The Monarch Monitoring Project is a long-term study on monarch migration through Cape May, NJ. It is a part of the New Jersey Audubon Research Department, and closely affiliated with the Cape May Bird Observatory.

Friday, October 5, 2012

Cold fronts, large and small

It was muggy and foggy at Cape May Point yesterday, with gentle south winds, a day when little movement of monarchs would be expected.  Surprisingly Tom Reed, this year's hawk counter, noted a minor movement of monarchs into Cape May Point during the afternoon hours.  Monarchs were found feeding in gardens and on the seaside goldenrods near the beach all day long.

A small cold front passed through Cape May in the evening, bringing gentle northwest winds overnight that are forecast to continue all morning.  This is likely to put monarchs into motion again, with those that have been hanging around heading off to Delaware and others arriving.  It's too soon to tell if this will be a major or minor arrival event, but we will report back later today.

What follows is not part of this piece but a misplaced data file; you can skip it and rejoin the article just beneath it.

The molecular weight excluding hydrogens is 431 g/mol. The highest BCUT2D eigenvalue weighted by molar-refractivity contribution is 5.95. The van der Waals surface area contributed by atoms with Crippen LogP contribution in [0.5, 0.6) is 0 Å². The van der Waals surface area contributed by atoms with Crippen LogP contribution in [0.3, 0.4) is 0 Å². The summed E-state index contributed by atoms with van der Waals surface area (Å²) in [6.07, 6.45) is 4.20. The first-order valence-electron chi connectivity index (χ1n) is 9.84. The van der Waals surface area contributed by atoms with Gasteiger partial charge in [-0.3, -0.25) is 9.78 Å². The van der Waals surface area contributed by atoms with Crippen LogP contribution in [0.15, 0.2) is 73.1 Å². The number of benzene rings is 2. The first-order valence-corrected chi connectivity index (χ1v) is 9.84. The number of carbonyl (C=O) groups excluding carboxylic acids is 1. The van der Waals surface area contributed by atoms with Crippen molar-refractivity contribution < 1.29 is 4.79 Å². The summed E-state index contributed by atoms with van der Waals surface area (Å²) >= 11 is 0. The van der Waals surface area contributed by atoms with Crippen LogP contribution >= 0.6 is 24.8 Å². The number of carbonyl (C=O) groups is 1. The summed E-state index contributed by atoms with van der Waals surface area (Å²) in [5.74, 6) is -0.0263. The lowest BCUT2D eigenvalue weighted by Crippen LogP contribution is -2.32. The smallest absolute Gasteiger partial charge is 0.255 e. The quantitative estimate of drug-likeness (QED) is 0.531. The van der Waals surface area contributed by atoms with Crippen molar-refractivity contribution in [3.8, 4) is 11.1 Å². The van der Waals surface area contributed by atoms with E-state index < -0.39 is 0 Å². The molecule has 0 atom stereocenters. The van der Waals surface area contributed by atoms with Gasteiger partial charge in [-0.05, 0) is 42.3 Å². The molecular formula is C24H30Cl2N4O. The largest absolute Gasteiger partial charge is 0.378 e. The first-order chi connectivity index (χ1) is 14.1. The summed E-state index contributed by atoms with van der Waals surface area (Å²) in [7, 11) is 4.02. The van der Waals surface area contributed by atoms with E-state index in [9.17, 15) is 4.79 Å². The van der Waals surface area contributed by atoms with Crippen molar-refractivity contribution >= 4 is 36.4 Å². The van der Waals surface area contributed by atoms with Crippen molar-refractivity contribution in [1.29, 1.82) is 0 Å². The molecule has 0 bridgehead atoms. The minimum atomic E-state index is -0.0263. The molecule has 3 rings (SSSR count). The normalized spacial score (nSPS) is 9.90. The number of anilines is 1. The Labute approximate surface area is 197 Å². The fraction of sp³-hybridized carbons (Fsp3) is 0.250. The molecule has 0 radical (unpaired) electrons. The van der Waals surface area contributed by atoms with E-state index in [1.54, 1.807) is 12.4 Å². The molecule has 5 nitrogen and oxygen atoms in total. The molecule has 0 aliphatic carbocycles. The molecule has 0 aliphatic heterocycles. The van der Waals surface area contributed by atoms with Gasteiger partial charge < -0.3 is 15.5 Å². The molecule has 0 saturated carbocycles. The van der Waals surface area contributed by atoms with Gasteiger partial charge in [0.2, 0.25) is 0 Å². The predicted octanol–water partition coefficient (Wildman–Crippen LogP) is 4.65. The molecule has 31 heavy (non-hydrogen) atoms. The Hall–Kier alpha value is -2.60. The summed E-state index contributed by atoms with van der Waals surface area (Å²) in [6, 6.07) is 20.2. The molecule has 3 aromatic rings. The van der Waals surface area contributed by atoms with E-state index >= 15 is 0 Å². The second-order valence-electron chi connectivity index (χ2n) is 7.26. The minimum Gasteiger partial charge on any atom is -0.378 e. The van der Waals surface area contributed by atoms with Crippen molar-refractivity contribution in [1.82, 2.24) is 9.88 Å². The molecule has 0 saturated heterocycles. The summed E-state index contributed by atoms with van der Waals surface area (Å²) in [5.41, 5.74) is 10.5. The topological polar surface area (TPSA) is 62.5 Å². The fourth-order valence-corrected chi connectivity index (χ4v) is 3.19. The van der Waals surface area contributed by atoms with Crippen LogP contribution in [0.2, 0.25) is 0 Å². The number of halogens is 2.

A very big cold front is expected to arrive this weekend, bringing strong northwest winds, but a lot of rain is predicted to accompany the front.  Northwest winds put monarchs into motion, but rain brings the migration to a halt, so it's really hard to predict what the monarchs will be doing.  We can say that if you come to Cape May on Sunday or early next week, bring a jacket!

The short video clip below show a monarch busily gathering nectar from seaside goldenrod.

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